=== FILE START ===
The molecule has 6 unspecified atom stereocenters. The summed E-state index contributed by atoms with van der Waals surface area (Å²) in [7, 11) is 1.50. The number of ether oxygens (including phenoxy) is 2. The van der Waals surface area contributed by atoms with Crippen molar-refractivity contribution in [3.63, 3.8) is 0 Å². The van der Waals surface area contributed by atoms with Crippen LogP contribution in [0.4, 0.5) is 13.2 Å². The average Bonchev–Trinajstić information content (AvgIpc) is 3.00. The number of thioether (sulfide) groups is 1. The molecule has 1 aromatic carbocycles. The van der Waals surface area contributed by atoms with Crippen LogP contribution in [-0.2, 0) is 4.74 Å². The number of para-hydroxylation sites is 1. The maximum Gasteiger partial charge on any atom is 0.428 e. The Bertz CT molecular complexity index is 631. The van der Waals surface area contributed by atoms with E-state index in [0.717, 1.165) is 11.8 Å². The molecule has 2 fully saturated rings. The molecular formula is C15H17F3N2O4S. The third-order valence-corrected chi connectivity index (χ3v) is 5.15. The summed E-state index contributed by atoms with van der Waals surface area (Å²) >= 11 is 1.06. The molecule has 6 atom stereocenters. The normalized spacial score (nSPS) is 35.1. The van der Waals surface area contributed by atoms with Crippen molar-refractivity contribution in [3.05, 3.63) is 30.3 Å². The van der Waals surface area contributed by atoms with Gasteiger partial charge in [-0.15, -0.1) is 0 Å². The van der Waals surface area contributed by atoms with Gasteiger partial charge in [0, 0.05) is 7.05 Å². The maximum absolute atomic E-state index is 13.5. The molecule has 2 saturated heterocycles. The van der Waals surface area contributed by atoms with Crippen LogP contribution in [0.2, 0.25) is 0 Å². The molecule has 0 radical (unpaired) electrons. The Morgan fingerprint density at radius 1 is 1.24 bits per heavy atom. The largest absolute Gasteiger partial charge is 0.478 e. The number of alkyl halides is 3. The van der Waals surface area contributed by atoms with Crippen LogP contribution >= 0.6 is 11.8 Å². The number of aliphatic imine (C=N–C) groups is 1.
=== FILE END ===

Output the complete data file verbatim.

The molecule has 6 unspecified atom stereocenters. The summed E-state index contributed by atoms with van der Waals surface area (Å²) in [7, 11) is 1.50. The number of ether oxygens (including phenoxy) is 2. The van der Waals surface area contributed by atoms with Crippen molar-refractivity contribution in [3.63, 3.8) is 0 Å². The van der Waals surface area contributed by atoms with Crippen LogP contribution in [0.4, 0.5) is 13.2 Å². The average Bonchev–Trinajstić information content (AvgIpc) is 3.00. The number of thioether (sulfide) groups is 1. The molecule has 1 aromatic carbocycles. The van der Waals surface area contributed by atoms with Crippen LogP contribution in [-0.2, 0) is 4.74 Å². The number of para-hydroxylation sites is 1. The maximum Gasteiger partial charge on any atom is 0.428 e. The Bertz CT molecular complexity index is 631. The van der Waals surface area contributed by atoms with E-state index in [0.717, 1.165) is 11.8 Å². The molecule has 2 fully saturated rings. The molecular formula is C15H17F3N2O4S. The third-order valence-corrected chi connectivity index (χ3v) is 5.15. The summed E-state index contributed by atoms with van der Waals surface area (Å²) >= 11 is 1.06. The molecule has 6 atom stereocenters. The normalized spacial score (nSPS) is 35.1. The van der Waals surface area contributed by atoms with Crippen molar-refractivity contribution in [3.05, 3.63) is 30.3 Å². The van der Waals surface area contributed by atoms with Gasteiger partial charge in [-0.15, -0.1) is 0 Å². The van der Waals surface area contributed by atoms with Gasteiger partial charge in [0, 0.05) is 7.05 Å². The maximum absolute atomic E-state index is 13.5. The molecule has 2 saturated heterocycles. The van der Waals surface area contributed by atoms with Crippen LogP contribution in [0.2, 0.25) is 0 Å². The molecule has 0 radical (unpaired) electrons. The Morgan fingerprint density at radius 1 is 1.24 bits per heavy atom. The largest absolute Gasteiger partial charge is 0.478 e. The number of alkyl halides is 3. The van der Waals surface area contributed by atoms with Crippen LogP contribution >= 0.6 is 11.8 Å². The number of aliphatic imine (C=N–C) groups is 1.